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Virginia misses EPA deadline for clean air report

Shenandoah National Park
National Park Service
Shenandoah National Park is known for its great views, but on some days they're obscured by air pollution.

Virginia is one of 34 states that did not submit a regional plan for cleaning up the air in their national parks. It’s a big problem according to Stephanie Kodish, an attorney with the National Parks Conservation Association.

“Visibility is one of the reasons that people go to our parks – to experience the grandeur of views.”

.But lately, she says, those views are spoiled by a combination of air pollutants from coal burning power plants and manufacturers, gas and oil extraction.

““When you’re talking about Shenandoah, the air quality there is not natural. It continues to be affected by various sources of pollution," Kodish says. "On average, our national parks and wilderness areas are missing 50 miles of views because of pollution.”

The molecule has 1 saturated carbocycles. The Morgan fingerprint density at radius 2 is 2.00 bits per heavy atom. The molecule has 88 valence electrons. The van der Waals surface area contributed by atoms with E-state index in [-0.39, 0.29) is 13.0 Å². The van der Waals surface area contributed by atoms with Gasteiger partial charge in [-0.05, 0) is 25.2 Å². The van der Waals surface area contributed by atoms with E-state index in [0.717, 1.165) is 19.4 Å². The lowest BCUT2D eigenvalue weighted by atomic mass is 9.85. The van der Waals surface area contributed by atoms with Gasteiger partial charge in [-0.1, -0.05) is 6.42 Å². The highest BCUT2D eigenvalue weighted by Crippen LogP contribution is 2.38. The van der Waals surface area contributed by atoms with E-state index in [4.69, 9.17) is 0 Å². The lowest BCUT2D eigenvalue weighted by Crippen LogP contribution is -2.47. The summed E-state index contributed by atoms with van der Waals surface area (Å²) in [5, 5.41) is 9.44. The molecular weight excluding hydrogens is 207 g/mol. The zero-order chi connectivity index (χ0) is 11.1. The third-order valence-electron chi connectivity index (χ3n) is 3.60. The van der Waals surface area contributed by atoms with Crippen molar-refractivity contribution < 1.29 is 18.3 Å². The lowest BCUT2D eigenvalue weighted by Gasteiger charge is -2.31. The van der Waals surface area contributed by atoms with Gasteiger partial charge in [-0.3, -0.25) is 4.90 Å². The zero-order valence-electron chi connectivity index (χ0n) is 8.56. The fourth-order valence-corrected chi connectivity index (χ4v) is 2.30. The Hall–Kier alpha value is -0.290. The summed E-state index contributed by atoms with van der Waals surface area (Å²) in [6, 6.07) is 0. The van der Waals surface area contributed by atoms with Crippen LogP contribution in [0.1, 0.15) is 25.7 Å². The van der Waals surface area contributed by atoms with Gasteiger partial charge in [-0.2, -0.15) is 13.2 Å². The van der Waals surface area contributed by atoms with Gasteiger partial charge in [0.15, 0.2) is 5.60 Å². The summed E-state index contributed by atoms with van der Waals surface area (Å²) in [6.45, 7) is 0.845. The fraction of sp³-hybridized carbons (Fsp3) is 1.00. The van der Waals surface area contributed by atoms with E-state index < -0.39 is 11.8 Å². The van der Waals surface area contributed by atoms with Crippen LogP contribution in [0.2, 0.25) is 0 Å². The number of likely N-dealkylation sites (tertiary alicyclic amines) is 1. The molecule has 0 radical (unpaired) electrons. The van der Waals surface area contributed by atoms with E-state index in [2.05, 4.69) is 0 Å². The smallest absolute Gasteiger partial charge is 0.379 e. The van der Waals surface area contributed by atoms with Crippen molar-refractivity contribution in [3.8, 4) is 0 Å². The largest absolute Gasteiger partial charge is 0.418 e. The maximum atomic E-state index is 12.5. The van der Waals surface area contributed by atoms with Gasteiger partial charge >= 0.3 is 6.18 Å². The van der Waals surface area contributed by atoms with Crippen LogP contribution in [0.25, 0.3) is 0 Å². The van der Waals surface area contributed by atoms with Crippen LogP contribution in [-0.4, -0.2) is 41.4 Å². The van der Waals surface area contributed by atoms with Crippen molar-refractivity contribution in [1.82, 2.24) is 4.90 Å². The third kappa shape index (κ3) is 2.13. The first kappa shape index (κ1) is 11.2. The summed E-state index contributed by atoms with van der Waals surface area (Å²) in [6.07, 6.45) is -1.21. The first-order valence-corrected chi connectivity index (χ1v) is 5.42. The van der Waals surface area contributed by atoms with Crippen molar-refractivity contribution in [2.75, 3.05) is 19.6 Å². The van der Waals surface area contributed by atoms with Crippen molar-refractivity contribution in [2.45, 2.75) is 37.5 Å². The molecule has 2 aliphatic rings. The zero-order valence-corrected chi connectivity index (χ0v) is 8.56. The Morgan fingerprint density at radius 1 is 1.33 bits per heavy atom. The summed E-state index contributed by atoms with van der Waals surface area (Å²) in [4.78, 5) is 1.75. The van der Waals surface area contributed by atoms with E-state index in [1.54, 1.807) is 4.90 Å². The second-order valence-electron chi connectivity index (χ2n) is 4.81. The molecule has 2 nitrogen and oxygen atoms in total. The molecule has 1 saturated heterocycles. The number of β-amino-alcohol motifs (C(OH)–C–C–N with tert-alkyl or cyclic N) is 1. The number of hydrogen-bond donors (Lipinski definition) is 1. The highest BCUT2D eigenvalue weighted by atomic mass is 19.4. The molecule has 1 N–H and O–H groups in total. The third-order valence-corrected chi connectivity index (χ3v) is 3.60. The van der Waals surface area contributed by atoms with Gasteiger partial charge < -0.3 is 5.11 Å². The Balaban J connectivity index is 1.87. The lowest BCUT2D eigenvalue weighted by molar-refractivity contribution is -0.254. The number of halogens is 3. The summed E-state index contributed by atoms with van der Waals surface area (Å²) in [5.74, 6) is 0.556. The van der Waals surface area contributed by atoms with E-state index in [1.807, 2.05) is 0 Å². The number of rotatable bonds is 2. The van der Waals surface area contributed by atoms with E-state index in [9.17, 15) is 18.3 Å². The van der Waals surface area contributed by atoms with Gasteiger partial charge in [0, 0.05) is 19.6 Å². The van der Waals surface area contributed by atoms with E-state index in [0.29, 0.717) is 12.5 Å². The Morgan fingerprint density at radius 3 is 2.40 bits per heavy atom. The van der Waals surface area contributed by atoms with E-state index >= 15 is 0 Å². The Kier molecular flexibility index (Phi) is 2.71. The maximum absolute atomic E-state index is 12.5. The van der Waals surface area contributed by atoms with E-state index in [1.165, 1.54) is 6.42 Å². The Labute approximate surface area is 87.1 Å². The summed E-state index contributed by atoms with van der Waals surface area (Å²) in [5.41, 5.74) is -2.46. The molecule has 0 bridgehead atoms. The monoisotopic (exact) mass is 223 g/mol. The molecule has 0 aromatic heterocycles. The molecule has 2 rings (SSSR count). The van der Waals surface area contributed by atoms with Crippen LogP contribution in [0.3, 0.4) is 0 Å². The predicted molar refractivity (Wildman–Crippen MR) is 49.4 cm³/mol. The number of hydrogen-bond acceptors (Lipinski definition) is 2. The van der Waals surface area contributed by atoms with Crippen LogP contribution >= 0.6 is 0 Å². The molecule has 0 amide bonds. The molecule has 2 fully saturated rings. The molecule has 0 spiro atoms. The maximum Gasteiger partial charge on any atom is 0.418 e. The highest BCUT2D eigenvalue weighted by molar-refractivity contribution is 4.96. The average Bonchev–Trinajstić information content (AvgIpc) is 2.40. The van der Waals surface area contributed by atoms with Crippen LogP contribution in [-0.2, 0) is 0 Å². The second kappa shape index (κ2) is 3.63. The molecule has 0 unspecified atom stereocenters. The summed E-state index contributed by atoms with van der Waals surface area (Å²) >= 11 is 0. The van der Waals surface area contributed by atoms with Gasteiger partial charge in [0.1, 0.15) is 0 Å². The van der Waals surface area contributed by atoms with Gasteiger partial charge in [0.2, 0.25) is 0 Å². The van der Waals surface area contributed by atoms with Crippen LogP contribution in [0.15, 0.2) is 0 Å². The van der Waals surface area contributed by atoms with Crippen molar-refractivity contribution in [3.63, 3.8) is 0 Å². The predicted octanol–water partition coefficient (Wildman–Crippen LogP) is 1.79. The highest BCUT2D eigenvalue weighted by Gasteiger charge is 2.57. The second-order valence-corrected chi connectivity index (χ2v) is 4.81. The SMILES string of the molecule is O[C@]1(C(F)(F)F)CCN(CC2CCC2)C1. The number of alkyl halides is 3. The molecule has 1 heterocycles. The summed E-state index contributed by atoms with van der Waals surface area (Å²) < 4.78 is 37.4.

So her organization, the Sierra Club and three other environmental groups are suing the EPA – insisting they enforce the law and find out what states are doing about this problem.

“And also identifying the sources within their borders that are contributing pollution – like nitrogen oxide or sulfur dioxides. Those are the same emissions that also wreak havoc on public health," she explains. "The 2017 Regional Haze Amendment set a deadline of July 2021 for all states to submit their haze plans to EPA. That was already an extension, because they were previously due in 2018.”

Sixteen states did comply with the law, including our neighbors – Maryland and North Carolina

Sandy Hausman is Radio IQ's Charlottesville Bureau Chief